Two unions representing Granite State first responders are throwing their support to Republican candidates in November’s general election.

The Professional Fire Fighters of New Hampshire endorsed Chris Sununu in his re-election bid outside the Hampton Beach Fire Station in Hampton, N.H. on Thursday.

“Gov. Sununu is not simply another politician, but rather an ally and a friend,” said Brian Ryll, president of the organization. “He believes in doing good things for good people and he prioritizes the safety of New Hampshire citizens above partisan politics – a policy that we believe in.”

Also in Hampton, the New Hampshire Police Association (NHPA) endorsed Republican Karoline Leavitt over incumbent First Congressional District Rep. Chris Pappas (D).

“Karoline Leavitt has successfully earned the respect, confidence, and full support of the New Hampshire Police Association and its members,” said NHPA president Michael Geha. “There are a lot of critically important issues facing law enforcement today, from attempts to repeal qualified immunity, to recruitment and retention issues throughout our great state. We have witnessed Ms. Leavitt‘s hard work, set of values, and her continued support to law enforcement officers and their families. That is why we are proud to stand by her and endorse her candidacy for U.S. Congress.”

The NHPA tends to endorse Republicans, though it did back Sen. Jeanne Shaheen in 2020 over Republican challenger Corky Messner. And in March, the same firefighters backing Sununu now threw their support to Pappas in the NH-01 race.

Crime and public safety have emerged as major issues for voters in November’s selection. In the new Siena College/NYTimes poll voters trust Republicans on crime and policing more than Democrats by a 10-point margin (47 to 37 percent). Among independent voters, the GOP’s margin is 18 points (49-31 percent.)

Democrat gubernatorial candidate state Sen. Tom Sherman (Rye) rarely talks about crime issues, which is perhaps not surprising in a low-crime state like New Hampshire. It is not mentioned on his campaign page. He has, however, declared “police brutality is a New Hampshire problem,” and said, “state government should take action to reduce police brutality in New Hampshire, for example by requiring body cameras or limiting the ability of police to acquire military equipment.”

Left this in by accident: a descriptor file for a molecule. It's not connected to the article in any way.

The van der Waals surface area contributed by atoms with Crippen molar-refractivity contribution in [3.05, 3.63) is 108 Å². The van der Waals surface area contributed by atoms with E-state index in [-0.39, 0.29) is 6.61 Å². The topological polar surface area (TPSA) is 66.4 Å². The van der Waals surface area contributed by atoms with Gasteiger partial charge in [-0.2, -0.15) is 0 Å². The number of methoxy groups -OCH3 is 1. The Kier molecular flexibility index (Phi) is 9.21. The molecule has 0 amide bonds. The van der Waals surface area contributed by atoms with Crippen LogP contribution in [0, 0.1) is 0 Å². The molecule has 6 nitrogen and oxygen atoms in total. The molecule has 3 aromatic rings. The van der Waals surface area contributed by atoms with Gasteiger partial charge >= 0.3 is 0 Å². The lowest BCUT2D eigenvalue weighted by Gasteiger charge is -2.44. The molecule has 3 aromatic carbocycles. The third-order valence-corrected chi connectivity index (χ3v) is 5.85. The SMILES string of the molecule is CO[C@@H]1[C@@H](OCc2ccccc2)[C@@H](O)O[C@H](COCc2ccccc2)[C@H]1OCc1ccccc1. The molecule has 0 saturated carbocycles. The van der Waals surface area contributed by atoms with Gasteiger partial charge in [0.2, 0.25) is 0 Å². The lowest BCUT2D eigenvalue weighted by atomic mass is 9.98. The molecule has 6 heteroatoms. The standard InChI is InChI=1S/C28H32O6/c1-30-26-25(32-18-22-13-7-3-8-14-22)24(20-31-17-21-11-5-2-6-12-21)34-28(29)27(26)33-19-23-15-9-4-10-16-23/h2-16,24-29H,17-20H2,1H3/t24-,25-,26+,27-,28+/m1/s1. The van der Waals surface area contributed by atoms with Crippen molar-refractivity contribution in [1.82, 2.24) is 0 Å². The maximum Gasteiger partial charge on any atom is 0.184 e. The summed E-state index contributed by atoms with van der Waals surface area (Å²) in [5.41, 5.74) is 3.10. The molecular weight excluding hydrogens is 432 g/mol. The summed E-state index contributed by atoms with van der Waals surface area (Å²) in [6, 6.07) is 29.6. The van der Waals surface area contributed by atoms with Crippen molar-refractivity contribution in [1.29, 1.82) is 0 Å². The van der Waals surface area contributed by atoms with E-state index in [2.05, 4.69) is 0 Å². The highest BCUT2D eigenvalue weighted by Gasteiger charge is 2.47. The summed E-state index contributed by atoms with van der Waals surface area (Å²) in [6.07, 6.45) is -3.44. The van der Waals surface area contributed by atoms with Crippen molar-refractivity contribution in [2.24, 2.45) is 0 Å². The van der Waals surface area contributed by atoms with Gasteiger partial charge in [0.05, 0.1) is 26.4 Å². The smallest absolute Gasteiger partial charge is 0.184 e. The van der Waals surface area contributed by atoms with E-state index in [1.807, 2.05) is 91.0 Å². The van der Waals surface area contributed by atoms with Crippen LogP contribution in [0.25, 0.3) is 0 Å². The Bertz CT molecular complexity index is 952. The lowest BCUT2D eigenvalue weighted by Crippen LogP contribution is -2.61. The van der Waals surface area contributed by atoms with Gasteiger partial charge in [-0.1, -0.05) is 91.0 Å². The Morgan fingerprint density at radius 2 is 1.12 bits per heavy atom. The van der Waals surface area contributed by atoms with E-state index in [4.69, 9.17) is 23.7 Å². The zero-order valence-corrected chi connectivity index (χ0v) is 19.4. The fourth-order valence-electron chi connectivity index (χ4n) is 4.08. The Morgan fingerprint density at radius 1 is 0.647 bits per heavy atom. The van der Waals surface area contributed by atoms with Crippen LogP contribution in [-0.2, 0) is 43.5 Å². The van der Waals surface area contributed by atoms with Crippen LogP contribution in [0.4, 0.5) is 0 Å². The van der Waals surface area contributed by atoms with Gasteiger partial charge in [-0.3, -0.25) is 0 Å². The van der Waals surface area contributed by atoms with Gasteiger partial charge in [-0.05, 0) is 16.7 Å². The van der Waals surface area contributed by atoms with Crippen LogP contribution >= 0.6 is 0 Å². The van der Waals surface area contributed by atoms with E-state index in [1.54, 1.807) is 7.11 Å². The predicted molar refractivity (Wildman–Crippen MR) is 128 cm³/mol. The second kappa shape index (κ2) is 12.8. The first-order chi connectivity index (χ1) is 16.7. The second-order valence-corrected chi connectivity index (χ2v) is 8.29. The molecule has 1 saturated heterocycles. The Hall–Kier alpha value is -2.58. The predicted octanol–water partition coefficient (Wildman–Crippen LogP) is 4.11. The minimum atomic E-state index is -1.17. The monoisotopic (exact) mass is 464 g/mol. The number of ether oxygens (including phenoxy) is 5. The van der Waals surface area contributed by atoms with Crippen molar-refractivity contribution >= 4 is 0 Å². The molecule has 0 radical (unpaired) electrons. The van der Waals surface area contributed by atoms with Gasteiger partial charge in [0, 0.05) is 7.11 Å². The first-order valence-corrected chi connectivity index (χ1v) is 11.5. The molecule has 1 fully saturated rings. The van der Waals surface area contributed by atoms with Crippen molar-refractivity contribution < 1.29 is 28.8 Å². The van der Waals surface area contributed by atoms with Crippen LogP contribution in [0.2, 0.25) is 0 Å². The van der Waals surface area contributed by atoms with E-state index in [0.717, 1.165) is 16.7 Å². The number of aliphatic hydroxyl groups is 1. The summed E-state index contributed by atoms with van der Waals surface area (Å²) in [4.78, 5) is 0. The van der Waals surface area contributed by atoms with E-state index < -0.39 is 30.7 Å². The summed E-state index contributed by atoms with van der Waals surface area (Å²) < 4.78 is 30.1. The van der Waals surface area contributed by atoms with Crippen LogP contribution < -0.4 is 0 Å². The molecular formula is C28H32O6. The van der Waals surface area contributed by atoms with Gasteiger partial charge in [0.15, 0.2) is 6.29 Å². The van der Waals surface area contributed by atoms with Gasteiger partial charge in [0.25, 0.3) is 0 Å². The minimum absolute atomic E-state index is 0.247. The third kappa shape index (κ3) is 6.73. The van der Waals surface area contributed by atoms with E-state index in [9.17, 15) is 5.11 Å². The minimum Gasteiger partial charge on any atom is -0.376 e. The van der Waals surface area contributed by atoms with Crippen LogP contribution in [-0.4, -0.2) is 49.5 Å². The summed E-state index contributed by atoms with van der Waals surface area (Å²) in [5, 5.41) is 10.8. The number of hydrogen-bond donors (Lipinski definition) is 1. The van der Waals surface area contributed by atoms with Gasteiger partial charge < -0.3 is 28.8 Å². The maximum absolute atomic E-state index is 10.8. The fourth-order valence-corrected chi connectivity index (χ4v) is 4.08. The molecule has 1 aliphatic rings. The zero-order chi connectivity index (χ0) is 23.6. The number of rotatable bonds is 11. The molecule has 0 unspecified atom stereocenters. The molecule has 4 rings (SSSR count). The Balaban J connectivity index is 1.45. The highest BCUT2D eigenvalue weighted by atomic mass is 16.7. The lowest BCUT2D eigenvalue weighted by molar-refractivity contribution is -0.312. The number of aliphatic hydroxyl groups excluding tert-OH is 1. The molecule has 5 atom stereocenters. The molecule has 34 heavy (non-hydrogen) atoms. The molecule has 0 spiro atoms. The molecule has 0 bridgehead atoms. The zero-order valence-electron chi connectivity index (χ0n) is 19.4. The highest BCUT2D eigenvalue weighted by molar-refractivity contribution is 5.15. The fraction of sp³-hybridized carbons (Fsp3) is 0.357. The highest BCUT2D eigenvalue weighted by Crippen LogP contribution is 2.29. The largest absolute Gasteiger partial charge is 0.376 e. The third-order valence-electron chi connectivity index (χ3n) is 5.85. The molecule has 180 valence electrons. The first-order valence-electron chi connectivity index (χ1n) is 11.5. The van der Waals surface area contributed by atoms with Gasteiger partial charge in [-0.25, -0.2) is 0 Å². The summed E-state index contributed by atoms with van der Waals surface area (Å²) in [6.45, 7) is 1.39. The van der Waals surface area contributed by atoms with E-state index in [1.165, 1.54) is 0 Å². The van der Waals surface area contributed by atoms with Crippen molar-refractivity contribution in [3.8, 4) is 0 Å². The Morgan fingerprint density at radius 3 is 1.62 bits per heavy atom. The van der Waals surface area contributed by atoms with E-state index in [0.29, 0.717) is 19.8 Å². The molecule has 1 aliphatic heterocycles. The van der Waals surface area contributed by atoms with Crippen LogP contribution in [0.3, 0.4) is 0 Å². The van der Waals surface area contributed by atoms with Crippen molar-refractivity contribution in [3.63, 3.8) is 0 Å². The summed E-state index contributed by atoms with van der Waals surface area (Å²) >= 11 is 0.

Pappas, on the other hand, has aggressively spoken out about crime legislation, particularly as the 2022 campaign has heated up. On Thursday he released a statement touting his votes for a series of policing and law-enforcement-related bills. As The Washington Post reported, “The legislation is the result of months of negotiations among Democrats as the party seeks to counter Republican accusations that it is soft on crime — a perception that Democrats acknowledge cost them seats in 2020.”

One of the bills passed Thursday with Pappas’ support, the Mental Health Justice Act is opposed by Republicans who see it as an attempt to defund police by giving some of their duties to non-law-enforcement officials. It would establish a grant program to fund the hiring and training of mental health first responder units who would address mental health crises instead of the police.

The issue of public safety will no doubt be part of the political debate between now and November 8. For the moment, Sununu said he was pleased to have the backing of the firefighters union.

“Working together, we tackled the toughest challenges by making investments into our Fire Fighters, reforming the retirement system, and having their backs,” Sununu said. “The men and women of the Professional Fire Fighters of New Hampshire are on the front lines every day keeping us safe. It is an honor to earn their support, and I will continue to put public safety first as governor.”